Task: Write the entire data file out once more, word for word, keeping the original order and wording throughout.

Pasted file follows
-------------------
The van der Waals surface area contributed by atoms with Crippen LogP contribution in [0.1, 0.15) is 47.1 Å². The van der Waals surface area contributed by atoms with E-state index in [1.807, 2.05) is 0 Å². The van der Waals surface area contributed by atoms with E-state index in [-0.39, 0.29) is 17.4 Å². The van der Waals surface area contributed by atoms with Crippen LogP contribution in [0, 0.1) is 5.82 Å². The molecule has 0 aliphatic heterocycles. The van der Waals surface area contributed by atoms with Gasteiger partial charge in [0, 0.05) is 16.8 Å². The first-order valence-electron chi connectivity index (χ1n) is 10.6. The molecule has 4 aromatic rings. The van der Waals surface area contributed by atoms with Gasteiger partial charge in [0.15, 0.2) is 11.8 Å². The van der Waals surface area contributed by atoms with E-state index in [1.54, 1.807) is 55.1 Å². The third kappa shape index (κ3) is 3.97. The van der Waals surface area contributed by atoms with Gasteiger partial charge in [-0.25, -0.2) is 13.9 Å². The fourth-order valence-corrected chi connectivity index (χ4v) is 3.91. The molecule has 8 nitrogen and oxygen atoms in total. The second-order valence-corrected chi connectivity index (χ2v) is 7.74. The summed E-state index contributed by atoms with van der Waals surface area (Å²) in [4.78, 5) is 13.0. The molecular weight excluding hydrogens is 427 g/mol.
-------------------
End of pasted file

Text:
The van der Waals surface area contributed by atoms with Crippen LogP contribution in [0.1, 0.15) is 47.1 Å². The van der Waals surface area contributed by atoms with E-state index in [1.807, 2.05) is 0 Å². The van der Waals surface area contributed by atoms with E-state index in [-0.39, 0.29) is 17.4 Å². The van der Waals surface area contributed by atoms with Crippen LogP contribution in [0, 0.1) is 5.82 Å². The molecule has 0 aliphatic heterocycles. The van der Waals surface area contributed by atoms with Gasteiger partial charge in [0, 0.05) is 16.8 Å². The first-order valence-electron chi connectivity index (χ1n) is 10.6. The molecule has 4 aromatic rings. The van der Waals surface area contributed by atoms with Gasteiger partial charge in [0.15, 0.2) is 11.8 Å². The van der Waals surface area contributed by atoms with E-state index in [1.54, 1.807) is 55.1 Å². The third kappa shape index (κ3) is 3.97. The van der Waals surface area contributed by atoms with Gasteiger partial charge in [-0.25, -0.2) is 13.9 Å². The fourth-order valence-corrected chi connectivity index (χ4v) is 3.91. The molecule has 8 nitrogen and oxygen atoms in total. The second-order valence-corrected chi connectivity index (χ2v) is 7.74. The summed E-state index contributed by atoms with van der Waals surface area (Å²) in [4.78, 5) is 13.0. The molecular weight excluding hydrogens is 427 g/mol.